A new study has revealed that most of the tomatoes being consumed in Uganda are poisonous because they are contaminated with deadly pesticides.
It should be noted that over the years, the volume of pesticides imported into Uganda has sharply risen as Climate Change pounds the country, with the emergence of pests like the Fall Army Worms and others exacerbating the problem. Available data indicates that the importation of pesticides into Uganda is on a significant rise, yet it comes along with various health risks for both farmers and consumers.
The study conducted by the Uganda National Association of Community and Occupational Health (UNACOH), was carried out in 18 districts under its Pesticide Use, Health, and Environment Project, and was implemented in collaboration with Diálogos, a Danish voluntary organization working to promote health in poor countries.
The researchers conducted the study in the following districts; Kampala, Sembabule, Wakiso, Kayunga, Rakai, Bushenyi, Ntungamo, Kamwenge, Masindi, Nebbi, Adjumani, Kitgum, Gulu, Kapchorwa, Kumi, Pallisa, Budaka and Bugiri.
The scientists, who discovered that there are contaminated tomatoes in all the sample districts, observed that unless regulated fast enough, the problem of misuse of pesticides is a ticking time bomb for Uganda that is likely to result in sporadic cancer infections across the country.
During their study, the scientists led by Dr. Deogratious Ssekimpi, the Executive Director (UNACOH), randomly bought tomatoes from market vendors and farms, which were taken to the Directorate of Government Analytical Laboratory (DGAL), for analysis for the presence of pesticide residues.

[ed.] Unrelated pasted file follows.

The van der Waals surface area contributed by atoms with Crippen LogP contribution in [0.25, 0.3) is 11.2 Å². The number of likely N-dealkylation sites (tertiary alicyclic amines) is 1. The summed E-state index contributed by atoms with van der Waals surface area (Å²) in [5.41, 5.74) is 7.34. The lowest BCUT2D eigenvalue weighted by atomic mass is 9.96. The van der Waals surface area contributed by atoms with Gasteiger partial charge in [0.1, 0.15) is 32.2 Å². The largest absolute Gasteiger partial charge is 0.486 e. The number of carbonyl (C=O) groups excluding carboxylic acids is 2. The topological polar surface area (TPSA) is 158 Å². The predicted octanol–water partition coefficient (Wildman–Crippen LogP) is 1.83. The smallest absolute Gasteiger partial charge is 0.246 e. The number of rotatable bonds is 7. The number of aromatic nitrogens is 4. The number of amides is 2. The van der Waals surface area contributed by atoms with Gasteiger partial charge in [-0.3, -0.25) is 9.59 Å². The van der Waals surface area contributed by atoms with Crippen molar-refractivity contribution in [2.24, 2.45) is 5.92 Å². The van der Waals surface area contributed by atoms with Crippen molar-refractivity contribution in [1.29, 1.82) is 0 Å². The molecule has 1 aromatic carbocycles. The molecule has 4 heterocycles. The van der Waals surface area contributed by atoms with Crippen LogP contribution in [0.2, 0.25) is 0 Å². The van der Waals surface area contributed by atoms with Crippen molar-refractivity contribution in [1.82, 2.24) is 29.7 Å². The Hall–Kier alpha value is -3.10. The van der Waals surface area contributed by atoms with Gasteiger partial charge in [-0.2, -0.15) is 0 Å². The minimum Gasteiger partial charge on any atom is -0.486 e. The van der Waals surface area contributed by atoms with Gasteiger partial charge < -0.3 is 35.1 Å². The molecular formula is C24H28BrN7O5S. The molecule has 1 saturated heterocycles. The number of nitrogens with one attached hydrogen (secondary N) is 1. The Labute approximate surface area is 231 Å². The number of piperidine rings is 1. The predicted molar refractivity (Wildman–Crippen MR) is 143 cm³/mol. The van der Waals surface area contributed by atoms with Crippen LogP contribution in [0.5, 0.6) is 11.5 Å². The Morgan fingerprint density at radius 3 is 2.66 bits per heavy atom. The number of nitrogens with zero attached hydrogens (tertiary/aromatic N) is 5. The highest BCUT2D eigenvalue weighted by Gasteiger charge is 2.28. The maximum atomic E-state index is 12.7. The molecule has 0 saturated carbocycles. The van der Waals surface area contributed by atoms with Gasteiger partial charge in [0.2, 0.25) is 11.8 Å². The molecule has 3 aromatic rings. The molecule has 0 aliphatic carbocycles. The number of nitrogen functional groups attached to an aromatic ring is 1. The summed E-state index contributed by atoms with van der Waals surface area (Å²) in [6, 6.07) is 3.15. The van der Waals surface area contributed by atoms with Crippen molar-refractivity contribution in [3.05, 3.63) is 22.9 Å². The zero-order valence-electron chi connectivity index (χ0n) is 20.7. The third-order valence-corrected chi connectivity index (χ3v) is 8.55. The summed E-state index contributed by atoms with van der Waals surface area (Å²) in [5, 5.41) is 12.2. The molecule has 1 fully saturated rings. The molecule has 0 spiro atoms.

Contamination Peaks in June
The study discovered that contamination is highest at the end of June and beginning of July.
According to Dr. Ssekimpi, results from the scientific analyses indicate that the number of tomatoes contaminated with harmful pesticide residues gets worse at the end of June as the first cropping season March– June nears its end.
On asking farmers why they sell contaminated tomatoes, Dr. Ssekimpi says that vendors in all the sampled markets said they sell tomatoes containing visible pesticide residues because the contaminants, especially Mancozeb, increase the shelf life of the tomatoes by hardening their outer skin, thereby reducing their perishability.
Dr. Ssekimpi says; “Some farmers told us they spray their crops even on the day they are going to sell them so as to make them attractive. Despite some consumers knowing that the pesticide residues are harmful to their health, they still buy the contaminated tomatoes due to lack of alternatives.”
Contaminated Water Sources
Dr. Ssekimpi notes that the study also discovered a very worrying trend of Community water source pollution with harmful pesticide residues, which is brought about by poor handling of pesticides by farmers.
“When it comes to water sources, the number of contaminants increases from seven in April to more than 23 different contaminants at the end of June, due to increased use of pesticides and herbicides,” Dr. Ssekimpi observes.